Are dotcom entrepreneurs cluttering the marketplace with unworkable services and products?
9th January 2012

The media today is awash with stories of dotcoms starting, getting funding and as quickly closing down. The culprits are too much money in the wrong hands, irrational expectations and a completely useless value-add concept.

What is the value add here? That should be the question every dotcom entrepreneur should be asking oneself? Its a fundamental question every business needs to answer. If you don't give value - you die. Simple as that.

Dotcom entrepreneurs are not magicians no matter how many ideas they conjure out of thin air.

Some of the ideas I am seeing are so flimsy that they do not deserve to survive. Instead of simplifying lives with a great value add they increase the complexity for users. Some of the ideas are so hair-brained I think they might have occurred to the owner in the shower (probably true).

We tend to celebrate entrepreneurs who come up with innovative ideas, rewarding, awarding and giving them platforms. Most times they are just bad business persons who clutter the market and people's mindspace with products/services that have no business being there.

There has to be a significant jump in value add for the dotcom to survive and prosper

That brings me to my main point. Is the doctom brigade correctly calculating the value add provided by the service they want to launch.

Value add should be in 3 tangible parameters

  1. Value-add in terms of time saved.
  2. Value-add in terms of money saved/earned.
  3. Value-add in terms of clearly superior product/service.

In the entrepreneur's mind all three value adds are clear but it rarely works out in reality. Most dotcom entrepreneurs underestimate the value-add or are completely deluded about it.

No significant value-add means customers won't care, so no sales and no profits

Every start-up presentation I have been to, I have seen the owners talk about service / product features, how it will make people's lives better or how it will be better than the competitors products. I have rarely seen a presentation where they clearly demonstrate the value add. The problem is value-add is a tricky thing, its subjective as well as quantitative but based on assumptions and predictions.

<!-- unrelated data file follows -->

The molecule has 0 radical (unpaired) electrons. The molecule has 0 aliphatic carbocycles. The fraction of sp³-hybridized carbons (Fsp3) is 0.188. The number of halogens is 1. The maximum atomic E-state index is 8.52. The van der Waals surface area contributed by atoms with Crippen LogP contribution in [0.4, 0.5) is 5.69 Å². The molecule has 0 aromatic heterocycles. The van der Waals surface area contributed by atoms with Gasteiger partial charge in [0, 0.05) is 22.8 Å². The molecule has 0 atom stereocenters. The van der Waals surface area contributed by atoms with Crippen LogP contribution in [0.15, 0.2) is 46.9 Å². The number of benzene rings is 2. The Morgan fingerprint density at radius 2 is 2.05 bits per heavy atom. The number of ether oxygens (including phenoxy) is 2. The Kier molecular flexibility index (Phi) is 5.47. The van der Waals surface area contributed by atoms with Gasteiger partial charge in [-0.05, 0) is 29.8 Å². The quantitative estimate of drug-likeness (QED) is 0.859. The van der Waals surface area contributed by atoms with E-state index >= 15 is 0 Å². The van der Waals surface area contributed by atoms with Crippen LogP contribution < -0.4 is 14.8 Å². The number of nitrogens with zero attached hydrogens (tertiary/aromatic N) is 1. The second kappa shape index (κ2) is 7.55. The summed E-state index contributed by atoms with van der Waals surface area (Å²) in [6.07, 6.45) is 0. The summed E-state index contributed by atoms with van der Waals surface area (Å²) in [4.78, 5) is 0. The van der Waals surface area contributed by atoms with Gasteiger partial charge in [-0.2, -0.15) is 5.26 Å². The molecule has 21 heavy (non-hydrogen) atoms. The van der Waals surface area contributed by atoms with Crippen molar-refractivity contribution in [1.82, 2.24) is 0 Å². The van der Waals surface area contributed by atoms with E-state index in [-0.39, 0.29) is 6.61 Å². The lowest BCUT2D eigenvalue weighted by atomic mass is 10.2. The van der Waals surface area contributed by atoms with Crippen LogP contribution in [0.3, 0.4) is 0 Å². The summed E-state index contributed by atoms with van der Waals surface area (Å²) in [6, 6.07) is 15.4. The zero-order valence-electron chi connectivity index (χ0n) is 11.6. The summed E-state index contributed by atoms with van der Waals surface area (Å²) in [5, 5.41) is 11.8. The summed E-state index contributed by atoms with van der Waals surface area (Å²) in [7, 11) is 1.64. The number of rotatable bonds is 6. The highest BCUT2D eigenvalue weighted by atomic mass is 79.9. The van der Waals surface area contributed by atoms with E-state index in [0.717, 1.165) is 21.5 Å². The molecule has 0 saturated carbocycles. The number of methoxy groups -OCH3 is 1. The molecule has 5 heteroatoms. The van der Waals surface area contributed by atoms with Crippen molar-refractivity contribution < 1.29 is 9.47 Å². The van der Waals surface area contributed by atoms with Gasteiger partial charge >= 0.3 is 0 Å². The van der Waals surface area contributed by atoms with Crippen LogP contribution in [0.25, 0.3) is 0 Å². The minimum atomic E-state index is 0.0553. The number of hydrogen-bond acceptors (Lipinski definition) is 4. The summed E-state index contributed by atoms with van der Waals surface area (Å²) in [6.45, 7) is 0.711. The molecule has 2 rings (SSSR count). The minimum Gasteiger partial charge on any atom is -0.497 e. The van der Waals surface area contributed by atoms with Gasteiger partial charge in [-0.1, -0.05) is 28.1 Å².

When I shifted from the local cablewala to Tata Sky there was a clear value add

The local cablewala was unreliable, quality of reception was atrocious and we felt overcharged and cheated. DTH gave us a clear value add in terms of quality, time saved (no disruptions in service) and crystal clear picture. They gave me a value add bonus on each of the 3 parameters, time, money and quality. Although this is not a dotcom example, it clearly demonstrates value add.

Why I love Librarywala.com is there clear value add that saves me a ton of time and money.

The dilemma for me was how to read the books I wanted to read without spending a fortune and also spending time loitering bookstores for good book deals. They solved my problem with a clear value add. A ridiculously low yearly fee (equivalent to buying just one or two books) and doorstep delivery. They have clearly solved the first two parameters for me - time and money. They still are getting there with the third parameters (availability of books and gaps in the collection) but 2 out of 3 is always a winner. I just hope they are making money.

Answering the value add question will ensure you are in the right business and will remain in business.

Some questions wannabe dotcomers must answer:

- Is the service/ product I am introducing going to give significant value add in terms of either money, time or quality?

- Is the value add clear and defined and not some fuzzy concept of savings or novelty?

- Is the value add something people will pay for i.e. will time saved or money saved or quality improvement = revenue from customers.

The last few months have seen some ridiculous concepts and ideas hit the dotcom stage. Some might survive and thrive but without a clear value add advantage they are simply trying thier luck instead of going deliberately to plan.

Cheers,
Ron

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About Me

He has been in the web development business for the almost two decades.He is a keen student of marketing and business development and writes regularly on web strategy and other related topics which is read and followed by many every month.


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